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UNIVERSITY OF NOTRE DAME MEDIA CONFERENCE
October 7, 2008
COACH CHARLIE WEIS: Good afternoon. Off to North Carolina who has been off to their best start since '97 and ranked 27 in the AP poll. They're 4-1. Very close to being undefeated after a tough home loss against Virginia Tech. Coach Davis has been there now for a couple of years, one of the best coaches around, having coached on both levels with a high rate of success.
John Shoop's offensive coordinator and also the quarterback coach. His second year as the offensive coordinator there. Came over from the Raiders. They're averaging over 32 points a game. And they're really showing that they can pound people by running the ball like last week, they ran 146 yards, 33 attempts for just under four and a half yards a carry.
I'll get to three running backs here in a minute. Obviously T.J. Yates got hurt broke his ankle against Virginia Tech is out for a while they settled in on Cameron Sexton who played against us a couple of years ago. He stepped up for Yates. He's done a decent job. He has a strong arm. Spreads the ball around. It's led him to two wins since he's been in there.
I mentioned I would get back to these running backs. They play three of them and they all have a little different style and seems to me like sometimes we'll just go to the guy with the hot hand and go ahead and play it.
Greg Little has been starting every game. North/south downhill runner that runs hard. Has good size. Good size and speed. Below his shoulder, he'll run over you. He's a very good athlete. And they have a very good change of pace in both directions from Greg, where Greg's the guy who has been starting every game, they can go to the smaller, faster guy and on Draughn who had a great game last week. He was a safety that converted to half back. Last week he had 19 carries for 109 yards.
He's a smaller, faster guy that's got great quickness make you miss ability. And then you go the other way. And they put Ron Houston in there who is 250 pounds, and he's a big body. They definitely use him in short yardage, but he's your hammer/slammer running back. So they have three different styles of running backs, and they can kind of feed all of them.
They play with two fullbacks, both Rome and Elzy both show up. At tight end, at tight end Quinn is their big guy, the six-four 260-pounder. Pianalto will also play. He'll play some regular tight end, but they use him more as their move tight end.
We have a group of three wide receivers that's probably as good as we've seen all year between Nicks, who is their X, who runs well and makes big plays and has good hands and not only does he have good hands but he has strong hands because he goes up and gets the ball.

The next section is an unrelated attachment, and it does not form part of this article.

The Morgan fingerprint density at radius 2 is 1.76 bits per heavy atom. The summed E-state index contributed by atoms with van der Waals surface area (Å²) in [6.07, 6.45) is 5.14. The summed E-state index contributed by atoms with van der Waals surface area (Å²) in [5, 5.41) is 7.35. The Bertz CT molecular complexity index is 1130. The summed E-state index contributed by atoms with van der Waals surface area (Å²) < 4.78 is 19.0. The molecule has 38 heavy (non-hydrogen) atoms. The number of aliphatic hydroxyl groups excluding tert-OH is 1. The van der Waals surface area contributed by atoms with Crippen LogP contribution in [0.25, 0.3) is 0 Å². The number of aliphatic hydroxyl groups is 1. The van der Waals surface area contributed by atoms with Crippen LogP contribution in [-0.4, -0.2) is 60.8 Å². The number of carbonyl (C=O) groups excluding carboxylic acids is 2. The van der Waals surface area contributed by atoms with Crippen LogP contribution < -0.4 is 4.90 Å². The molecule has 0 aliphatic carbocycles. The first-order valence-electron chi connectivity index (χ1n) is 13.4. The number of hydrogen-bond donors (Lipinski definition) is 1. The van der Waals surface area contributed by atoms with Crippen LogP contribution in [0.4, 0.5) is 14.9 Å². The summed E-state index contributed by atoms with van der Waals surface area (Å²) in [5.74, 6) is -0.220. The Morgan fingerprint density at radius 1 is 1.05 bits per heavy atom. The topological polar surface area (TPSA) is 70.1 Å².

Brandon Tate, I'll talk more about him as a returner here in a little while. He plays in the slot in the three wide receiver sets. I'll talk about his return yardage here in a couple of minutes. And Brooks Foster is their bigger wide receiver, who still runs well and he's got long arms and good hands. And they'll even use him some on reverses as well, as well as being one of the better gunners we've gone against on the punt team they'll line him up over there on their right side. He's a tough guy to block.
On their offensive line, there's a little bit of a state of flux. I'll talk about more than five guys here. Jolly will be at left tackle. At left guard, you know, we have two different potential guys here. Pelc started last week against Connecticut. Bishop has been the starter, but he had a thigh injury. And I really don't know which one of those two guys are going to be in there. That will be one or the other. And just like at center. Stahl didn't start last week. He played a lot in the second half. But Dyer started last week. So one of those two guys will be at center.
And at right guard, Darity started but he left last week with a stinger. He's supposed to be okay, with Reynolds at right tackle who is definitely by far their most experienced and biggest time lineman out of all of them.
So there's a little bit of state of flux with a couple of the injury situations they have right there. But they're really solid with the tackles and they have a little movement going on with the inside guys.
Everett Withers is their defensive coordinator. He's also coaching the DBs. They're only giving up 19 points a game. That's 14th in the country. The same as us. One thing they do do, though, they lead the nation in interceptions. They've got 12 interceptions. So that will be a challenge for us. If you're going against a team that gets that many turnovers, usually some bad things can happen.
Last week they only gave up 12 points against UCON. And starts with their front four, they got A.J. Wilson and Robert Quinn starting at the ends. Quinn is a true freshman who has been impressive. And then inside you've got Marvin Austin and Cam Thomas who are both big guys. Marvin is more the three technique, more of a three technique but both these guys are big and very athletic.
Speaking athletic, they're probably as athletic a set of linebackers we've ever gone against. They're all three athletic and run well and a solid group. Bruce Carter, big and athletic, plays physical and runs well. Paschal, the middle linebacker. Some people think because he's six foot that he's undersize. He's not really undersize. He's 230. He's active and runs well and gets downhill. And Sturdivant plays the will. They're very athletic at linebacker.